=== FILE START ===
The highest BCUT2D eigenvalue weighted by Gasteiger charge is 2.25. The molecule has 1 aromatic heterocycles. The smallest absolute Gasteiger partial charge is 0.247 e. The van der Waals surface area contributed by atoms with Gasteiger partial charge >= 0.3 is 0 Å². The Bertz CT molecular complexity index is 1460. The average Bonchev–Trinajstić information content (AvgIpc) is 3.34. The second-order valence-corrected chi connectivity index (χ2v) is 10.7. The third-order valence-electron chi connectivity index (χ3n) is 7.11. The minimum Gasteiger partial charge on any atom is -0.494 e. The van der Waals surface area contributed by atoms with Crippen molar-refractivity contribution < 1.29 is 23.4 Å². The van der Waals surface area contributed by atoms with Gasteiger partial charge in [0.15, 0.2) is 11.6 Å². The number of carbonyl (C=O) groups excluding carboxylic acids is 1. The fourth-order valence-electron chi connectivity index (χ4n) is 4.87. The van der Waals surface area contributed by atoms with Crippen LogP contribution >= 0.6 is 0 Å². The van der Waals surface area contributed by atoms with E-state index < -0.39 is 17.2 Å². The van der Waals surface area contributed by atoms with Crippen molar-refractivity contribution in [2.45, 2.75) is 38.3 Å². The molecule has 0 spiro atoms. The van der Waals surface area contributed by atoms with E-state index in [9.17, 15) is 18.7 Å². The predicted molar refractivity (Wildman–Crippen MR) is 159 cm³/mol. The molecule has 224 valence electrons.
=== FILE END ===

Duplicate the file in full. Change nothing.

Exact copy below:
The highest BCUT2D eigenvalue weighted by Gasteiger charge is 2.25. The molecule has 1 aromatic heterocycles. The smallest absolute Gasteiger partial charge is 0.247 e. The van der Waals surface area contributed by atoms with Gasteiger partial charge >= 0.3 is 0 Å². The Bertz CT molecular complexity index is 1460. The average Bonchev–Trinajstić information content (AvgIpc) is 3.34. The second-order valence-corrected chi connectivity index (χ2v) is 10.7. The third-order valence-electron chi connectivity index (χ3n) is 7.11. The minimum Gasteiger partial charge on any atom is -0.494 e. The van der Waals surface area contributed by atoms with Crippen molar-refractivity contribution < 1.29 is 23.4 Å². The van der Waals surface area contributed by atoms with Gasteiger partial charge in [0.15, 0.2) is 11.6 Å². The number of carbonyl (C=O) groups excluding carboxylic acids is 1. The fourth-order valence-electron chi connectivity index (χ4n) is 4.87. The van der Waals surface area contributed by atoms with Crippen LogP contribution >= 0.6 is 0 Å². The van der Waals surface area contributed by atoms with E-state index < -0.39 is 17.2 Å². The van der Waals surface area contributed by atoms with Crippen molar-refractivity contribution in [2.45, 2.75) is 38.3 Å². The molecule has 0 spiro atoms. The van der Waals surface area contributed by atoms with E-state index in [9.17, 15) is 18.7 Å². The predicted molar refractivity (Wildman–Crippen MR) is 159 cm³/mol. The molecule has 224 valence electrons.